REDD+ Reducing Emissions from Deforestation and Forest Degradation

The UN-REDD Programme Executive Board gathers in Bonn to discuss recent accomplishments and upcoming activities


Since its 2008 inception, the UN-REDD Programme has evolved and shifted its focus to meet the challenges and opportunities of a modern global climate landscape. A growing number of UN-REDD partner countries are now preparing for and implementing REDD+ actions against the backdrop of the Paris Agreement on Climate Change and the 2030 Agenda for Sustainable Development. The Programme has responded to this demand by turning its assistance to help partners align and achieve their climate and forest goals. As its partner countries are making the transition from REDD+ readiness to implementation, the UN-REDD Programme evaluates the progress done so far and prepares for the opportunities and challenges ahead.

Every year, the Executive Board of the UN-REDD Programme represents an important opportunity to not only evaluate the Programme’s past successes but to layout the plan for its future work. This year, the 3rd Executive Board meeting took place on 21 June back-to-back with the 50th sessions of the UNFCCC Subsidiary Body for Implementation (SBI) and Subsidiary Body for Scientific and Technological Advice (SBSTA) as well as Global Landscapes Forum (GLF Bonn 2019). The Executive Board is composed of representatives of donors, UN-REDD Programme countries, Indigenous Peoples, civil society organizations, and the participating UN agencies  - Food and Agriculture Organization of the United Nations (FAO), United Nations Development Programme (UNDP) and UN Environment.

During the meeting, the participants highlighted annual results at the global and country level. Building on its experience and expertise, the UN-REDD Programme has adopted a dual approach to REDD+ action through technical assistance in nine countries (Colombia, Republic of the Congo, Côte d’Ivoire, Indonesia, Mexico, Myanmar, Peru, Viet Nam and Zambia) and through global knowledge components. National programmes in 10 countries helped UN-REDD partners across Africa, Asia and the Pacific, and Latin America and the Caribbean move closer to fulfilling the requirements under the Warsaw Framework for REDD+.

The UN-REDD Programme has supported 40 countries in developing NFMS since its inception. This has included technical support for Satellite Land Monitoring Systems (SLMS) used for generating land-cover/land-use (change) information. Myanmar received significant support for its ongoing NFI, including technical assistance on methodological design and data processing. The Republic of the Congo developed its first methodology to determine and map forest degradation in order to better ascertain the location of degraded areas in the country. In Colombia, guidelines were developed for monitoring forest restoration.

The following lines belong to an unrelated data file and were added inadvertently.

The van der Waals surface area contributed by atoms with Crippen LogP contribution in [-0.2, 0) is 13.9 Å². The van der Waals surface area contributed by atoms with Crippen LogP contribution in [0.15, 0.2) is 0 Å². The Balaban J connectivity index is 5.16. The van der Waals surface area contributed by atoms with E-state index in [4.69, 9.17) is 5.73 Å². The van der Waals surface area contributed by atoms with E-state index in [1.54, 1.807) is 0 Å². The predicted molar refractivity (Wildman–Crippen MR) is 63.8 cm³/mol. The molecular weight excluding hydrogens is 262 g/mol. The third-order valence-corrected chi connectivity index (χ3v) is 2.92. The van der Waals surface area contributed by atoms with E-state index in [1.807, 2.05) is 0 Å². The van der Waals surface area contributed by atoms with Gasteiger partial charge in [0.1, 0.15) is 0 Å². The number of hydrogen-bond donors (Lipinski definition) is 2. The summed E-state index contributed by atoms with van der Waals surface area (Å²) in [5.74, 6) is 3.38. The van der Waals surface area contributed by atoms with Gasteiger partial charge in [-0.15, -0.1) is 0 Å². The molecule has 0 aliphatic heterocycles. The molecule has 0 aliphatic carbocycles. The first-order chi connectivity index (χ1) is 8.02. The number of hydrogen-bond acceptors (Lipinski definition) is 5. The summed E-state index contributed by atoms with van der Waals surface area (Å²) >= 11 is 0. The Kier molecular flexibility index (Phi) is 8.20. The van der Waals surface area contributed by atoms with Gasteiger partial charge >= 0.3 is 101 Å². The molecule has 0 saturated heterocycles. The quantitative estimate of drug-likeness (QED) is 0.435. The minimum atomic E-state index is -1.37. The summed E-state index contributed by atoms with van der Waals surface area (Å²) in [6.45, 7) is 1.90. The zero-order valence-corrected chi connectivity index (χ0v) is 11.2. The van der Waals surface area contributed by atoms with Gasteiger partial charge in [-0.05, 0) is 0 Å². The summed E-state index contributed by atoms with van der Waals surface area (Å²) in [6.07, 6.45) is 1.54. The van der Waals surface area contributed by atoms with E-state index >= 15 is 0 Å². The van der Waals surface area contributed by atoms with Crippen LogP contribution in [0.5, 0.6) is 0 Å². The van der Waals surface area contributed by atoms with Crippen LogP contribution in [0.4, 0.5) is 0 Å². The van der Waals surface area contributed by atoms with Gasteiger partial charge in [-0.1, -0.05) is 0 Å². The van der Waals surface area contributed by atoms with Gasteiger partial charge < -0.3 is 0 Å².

Programme support enabled several countries – Argentina, Bangladesh, Nigeria and the Solomon Islands – to finalize their Forest reference (emission) levels (FRELs/FRLs) for submission in early 2019, either through direct programme support in 2018 or building on support previously provided. Several countries received support to assess and report REDD+ results to UNFCCC (Colombia, Ecuador and Chile), as well as two countries that are expected to submit these in the near future (Cambodia and Papua New Guinea).

Moreover, technical experts from the UN-REDD partner organizations – FAO, UNDP and UN Environment – helped countries move beyond the Warsaw Framework to develop investment plans for resource mobilization and accelerate REDD+ implementation. In 2018, the Programme supported a total of 19 countries through national programmes and technical assistance for REDD+ implementation.

The meeting will also address the role the UN-REDD Programme will play in the upcoming the UN Secretary General’s Climate Change Summit 2019 where the importance of intact, healthy and sustainable and their contributions to nature-based solutions for climate mitigation and adaptation will be prominent.

During the meeting, the Board also approved the UN-REDD Programme’s 2020 Work Plan and Budget, which has identified nine countries — Colombia, Côte d’Ivoire, Indonesia, Mexico, Myanmar, Peru, Republic of the Congo, Viet Nam and Zambia — in which in-country support will be catalytic in achieving each country’s particular REDD+ goals, coupled with robust global knowledge and capacity-building activities.


Founded 10 years ago with the ongoing and substantial support of Denmark, Japan, Luxembourg, Norway, Spain, Switzerland and the European Union, the UN-REDD Programme was the first joint global United Nations programme on climate change. Read more about the Programme at


For more information, please contact:


Malgorzata Buszko-Briggs

Senior Forestry Officer

REDD+ Team Leader

[email protected]

Click for more